In particular, Zell did not see real damage being done to office properties.  His former company, Equity Office, which he sold to The Blackstone Group in February 2007 for $39 billion, is the largest owner of office buildings in the United States. 

“I’m sure there’s going to be some casualties, particularly in what I would call ex-urban, the glass-block commodity office building,” he said. “I don’t think there is going to be any casualties in Manhattan. I don’t think there’s going to be any casualties in any of the first-class office space around the country. The commercial real estate market is going to do terrific no matter what the economy does, short of a depression.”

On this point, we think he’s probably right.

We wouldn’t want to argue with a real estate investor who has been smart enough to become number 164 on Forbes Magazine’s list of the richest people in the world.

On the other hand, Zell told an audience at the Wharton School last September that the turmoil in the financial markets was only an “emotional reaction” that would soon stabilize.

He was wrong on that one.

And he does own the Cubs.

 

 

Billions Poised to be Invested in Distressed Real Estate — But Small Buyers, Beware!

The New York Times reports today that major investors, fueled by domestic and foreign investment groups, wealthy individuals, endowments and pension funds, are prepared to spend billions of dollars buying distressed debt and real estate. 

These investors – often called “vultures” although the Times calls them “market opportunists” – believe that “some people have thrown the good out with the bad, and that the prices of some investments have simply fallen too far.”

For example, the Times reports that one Wall Street specialist in so-called distressed debt “recently spent at least $450 million for assets of Thornburg Mortgage, the battered mortgage servicing company. Others are buying beaten-down corporate bonds and looking at car and credit card loans.” 

“They are buying up mortgages of hard-pressed homeowners, the bank loans of cash-short businesses, and companies that seem to be hurtling toward bankruptcy,” said the Times, “And they are trying to buy them all on the cheap.”

A former executive of the Countrywide Financial Corporation, one of the mortgage giants that fostered subprime lending, recently helped start a company to buy mortgages.

In addition, the Blackstone Group “just raised $10.9 billion from investors to scoop up real estate.”

GlobeSt reports that “According to a company statement, this fund was the largest real estate opportunity fund ever raised.”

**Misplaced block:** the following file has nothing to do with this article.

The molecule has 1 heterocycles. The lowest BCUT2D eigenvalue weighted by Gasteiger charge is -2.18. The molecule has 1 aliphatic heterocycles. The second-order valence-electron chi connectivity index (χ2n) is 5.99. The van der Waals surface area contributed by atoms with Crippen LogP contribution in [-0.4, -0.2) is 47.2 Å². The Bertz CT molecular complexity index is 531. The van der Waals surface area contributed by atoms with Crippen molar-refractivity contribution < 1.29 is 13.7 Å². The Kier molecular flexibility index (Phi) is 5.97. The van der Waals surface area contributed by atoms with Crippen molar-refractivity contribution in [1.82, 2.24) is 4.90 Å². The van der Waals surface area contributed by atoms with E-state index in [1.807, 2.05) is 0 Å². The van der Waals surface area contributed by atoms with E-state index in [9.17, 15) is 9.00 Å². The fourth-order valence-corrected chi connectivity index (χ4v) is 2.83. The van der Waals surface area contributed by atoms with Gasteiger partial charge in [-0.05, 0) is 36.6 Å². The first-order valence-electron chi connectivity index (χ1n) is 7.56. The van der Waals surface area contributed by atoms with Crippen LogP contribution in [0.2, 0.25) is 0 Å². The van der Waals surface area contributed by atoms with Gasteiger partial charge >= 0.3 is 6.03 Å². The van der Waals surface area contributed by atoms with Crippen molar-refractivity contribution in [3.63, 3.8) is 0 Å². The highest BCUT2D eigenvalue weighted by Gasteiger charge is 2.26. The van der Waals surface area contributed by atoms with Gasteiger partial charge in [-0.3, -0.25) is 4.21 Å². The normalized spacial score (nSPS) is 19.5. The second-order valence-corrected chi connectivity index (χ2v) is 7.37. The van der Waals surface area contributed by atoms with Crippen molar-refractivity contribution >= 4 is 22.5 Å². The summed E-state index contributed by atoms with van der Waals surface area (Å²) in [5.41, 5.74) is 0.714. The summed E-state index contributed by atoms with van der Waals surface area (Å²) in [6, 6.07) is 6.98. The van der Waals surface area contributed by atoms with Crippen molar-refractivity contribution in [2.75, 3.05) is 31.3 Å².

Blackstone senior managing director and New York City-based co-head of Blackstone’s real estate group, Jonathan Gray, stated that  “we believe there should be attractive investment opportunities for this capital given the market dislocation that exists today.”

We agree that the current distressed real estate market offers tremendous opportunities. 

The time is right for active, intelligent investors to take advantage of the multi-billion dollar distressed real estate market.  The real estate market is brimming with profit opportunities for those with leverage and expertise

But this is not an easy market for individual, smaller investors to penetrate.

The truth is that most smaller investors do not have the leverage and expertise to succeed in this volatile and extremely competetive market.

In fact, the effort that the smaller, part-time investor in foreclosures and distressed real estate would need to spend identifying properties, haggling with lenders and distressed owners, attending auctions and establishing financing is equivalent to a full-time job — and even then, success is far from likely.

Most smaller investors in this market will get caught up in the buying frenzy, spending too much time and money on so-called coaching and how-to courses from self-proclaimed foreclosure gurus, and then spending too much on property that will continue to fall in value and fail to provide an adequate income stream.

Great real estate deals do exist across the country. But to be successful, investors will need a high level of sophistication in identifying properties, acquiring them and developing the right exit strategy for each asset.

Smaller buyers, beware!

UPDATE:

For the lastest on the real estate vulture fund being formed by disgraced ex-Governor of New York Eliot Spitzer, click here.